“Ashley Buchanan and Sara Boutrs [vice president] have been a dynamic pair during the entire process,” he said. “The idea itself came from our Charity Chairperson Anastasia Turin. The posters and PR end were a group effort, but it was lead by Emily Cubilete. She utilized our Twitter account, morning announcements, flyers, and word of mouth advertisement to get the word out. The students have used this horrific and devastating event to recognize that when in time of need, there needs to be a group of individuals who can peacefully and confidently lead. The morale of the school was down as a result of the mental, physical, and emotional stress attributed to the storm. After the fundraiser was announced, the morale of the building did a full 180, not only for the students but for the faculty as well.”

The fundraiser began on Nov. 19 and concluded on Nov. 30. There were several levels of the fundraiser which included the sale of the feathers for 50 cents, the sale of hot chocolate for $1, the sale of pictures with the turkey for $1, and donations from individuals.

“The feathers that were sold by our 37 members of the executive board will be hung up as they also contain messages of what the individual students were thankful for this holiday season,” Gurczeski said.

The final total for the Turk-a-Teacher fundraiser was a little over $650, $500 of which was raised through the winner Mr. Tim Maset. When coupled with the Zumba-thon fundraiser to be held on Dec. 6, the BEE Generous drive, and the Sandy Shower (an offering of gifts, gift cards, and cash for teachers at BHS that were directly affected by the storm, the Student Council estimated that they will receive a total of $2,000 to help those in need.

“We are working to determine where the proceeds will end up, but a portion of the money raised will be sent to the Hurricane Sandy New Jersey Relief Fund,” Gurczeski said.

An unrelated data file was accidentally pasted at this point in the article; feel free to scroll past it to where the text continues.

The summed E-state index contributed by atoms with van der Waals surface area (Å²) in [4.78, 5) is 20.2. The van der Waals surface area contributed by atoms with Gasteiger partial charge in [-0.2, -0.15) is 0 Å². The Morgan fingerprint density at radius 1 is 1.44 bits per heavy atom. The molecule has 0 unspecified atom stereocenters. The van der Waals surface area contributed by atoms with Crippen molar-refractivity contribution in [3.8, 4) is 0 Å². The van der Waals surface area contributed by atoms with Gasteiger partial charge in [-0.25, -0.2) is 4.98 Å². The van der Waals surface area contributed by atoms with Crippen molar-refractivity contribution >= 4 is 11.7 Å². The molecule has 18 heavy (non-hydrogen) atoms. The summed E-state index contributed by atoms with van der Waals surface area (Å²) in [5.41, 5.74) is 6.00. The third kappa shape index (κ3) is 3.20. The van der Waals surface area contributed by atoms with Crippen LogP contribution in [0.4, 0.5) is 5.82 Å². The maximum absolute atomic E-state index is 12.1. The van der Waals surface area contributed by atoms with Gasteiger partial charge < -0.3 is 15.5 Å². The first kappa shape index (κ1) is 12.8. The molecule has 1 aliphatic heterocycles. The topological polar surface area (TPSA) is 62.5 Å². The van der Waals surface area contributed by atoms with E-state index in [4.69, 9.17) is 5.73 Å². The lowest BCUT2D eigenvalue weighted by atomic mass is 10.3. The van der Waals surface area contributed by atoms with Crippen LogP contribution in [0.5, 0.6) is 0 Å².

A lesson learned

Hurley said she’s tried to fit this fundraiser into her lessons by asking students to write about how they would change themselves and thus change the world.

But the experience left more than just the students with lessons on life. Maset, who has been teaching for 10 years and is a lifelong resident of Bayonne, said he had a lot of feelings about the experience.

“There is undoubtedly some embarrassment, but when placed into the larger context of why it was done and what had occurred here in New Jersey, it really is insignificant,” he said. “More than anything, I’m glad we were able to raise money for a really good and needed cause. One of things I tell my students is that little things become big things, that little good things become big good things, but little bad things become big bad things. I hope they view this as a moment where a little good thing can help big good thing- raising money to help people who need it. I’m proud that in my own silly little way I was a part of something that contributed to rebuilding New Jersey in the wake of the worst natural disaster to hit our state.”

Comments
(0)
Comments-icon Post a Comment
No Comments Yet